In conversations about their practice, the youth workers described their commitment to empowering young people. Providing a mechanism for them to access social and cultural resources that were on their doorstep, but previously inaccessible. This was a model of university outreach which worked with a community. A model which focused on the development of relationships built upon foundations of mutual respect.

Through their work they regularly engaged with parents, extended family members and other members of the young person’s social network. Individuals who, within the current model of engagement with university outreach activity, are too commonly written off as ‘hard to reach’. In turn they became an important source of information, advice and support for the young people, opening a door for the students to engage in on-campus activity at the local university.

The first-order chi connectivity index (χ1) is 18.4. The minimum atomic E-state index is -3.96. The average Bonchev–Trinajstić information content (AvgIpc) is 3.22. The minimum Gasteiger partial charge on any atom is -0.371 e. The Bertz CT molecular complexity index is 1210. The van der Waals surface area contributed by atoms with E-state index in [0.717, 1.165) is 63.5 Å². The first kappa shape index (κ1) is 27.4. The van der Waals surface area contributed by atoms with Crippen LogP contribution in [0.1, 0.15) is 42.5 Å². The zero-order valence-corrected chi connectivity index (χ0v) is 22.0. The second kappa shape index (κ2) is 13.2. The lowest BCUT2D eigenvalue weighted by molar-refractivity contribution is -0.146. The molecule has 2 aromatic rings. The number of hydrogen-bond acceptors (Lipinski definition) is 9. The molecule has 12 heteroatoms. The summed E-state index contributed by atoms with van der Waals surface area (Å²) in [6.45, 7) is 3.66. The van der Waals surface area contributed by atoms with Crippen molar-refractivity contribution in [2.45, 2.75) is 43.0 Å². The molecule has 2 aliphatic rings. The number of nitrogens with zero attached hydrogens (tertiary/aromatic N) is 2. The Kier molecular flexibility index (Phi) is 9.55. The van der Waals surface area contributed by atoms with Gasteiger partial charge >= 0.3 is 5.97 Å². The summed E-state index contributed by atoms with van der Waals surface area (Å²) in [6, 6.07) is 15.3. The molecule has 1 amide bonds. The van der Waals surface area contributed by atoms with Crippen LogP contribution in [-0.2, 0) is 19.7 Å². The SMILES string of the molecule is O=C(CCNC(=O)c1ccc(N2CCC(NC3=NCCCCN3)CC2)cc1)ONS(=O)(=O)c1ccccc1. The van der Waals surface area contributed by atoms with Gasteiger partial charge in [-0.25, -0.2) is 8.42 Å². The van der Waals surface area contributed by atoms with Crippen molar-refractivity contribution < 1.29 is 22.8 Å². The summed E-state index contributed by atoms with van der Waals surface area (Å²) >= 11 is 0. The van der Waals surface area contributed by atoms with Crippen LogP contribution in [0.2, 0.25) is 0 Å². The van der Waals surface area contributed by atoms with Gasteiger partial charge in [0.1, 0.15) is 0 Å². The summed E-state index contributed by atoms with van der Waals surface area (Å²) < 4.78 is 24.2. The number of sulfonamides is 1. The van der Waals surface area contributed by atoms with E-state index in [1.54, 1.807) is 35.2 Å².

In 2019 thirty UK institutions of Higher Education signed up to an agreement making a formal commitment to civic engagement, developing partnerships designed to overcome the social and economic challenges facing local communities.

This provides an opportunity for outreach practitioners and universities to adopt a model of engagement which deepens work withcommunities in a new and different way. It would be a clear, visible display of the civic commitment described above. It would also provide a vehicle in which to drive activity with young people for whom arguably, the current model of engagement for widening participation has systematically overlooked.

For outreach work to have a meaningful impact we need to adapt our approach. To coin a phrase used by Dr Neil Harrison at that 2019 conference:

If we want to make a difference to the lives of young people in communities which are ‘hard to reach’, it’s long past time that we grew longer arms.

Alex Blower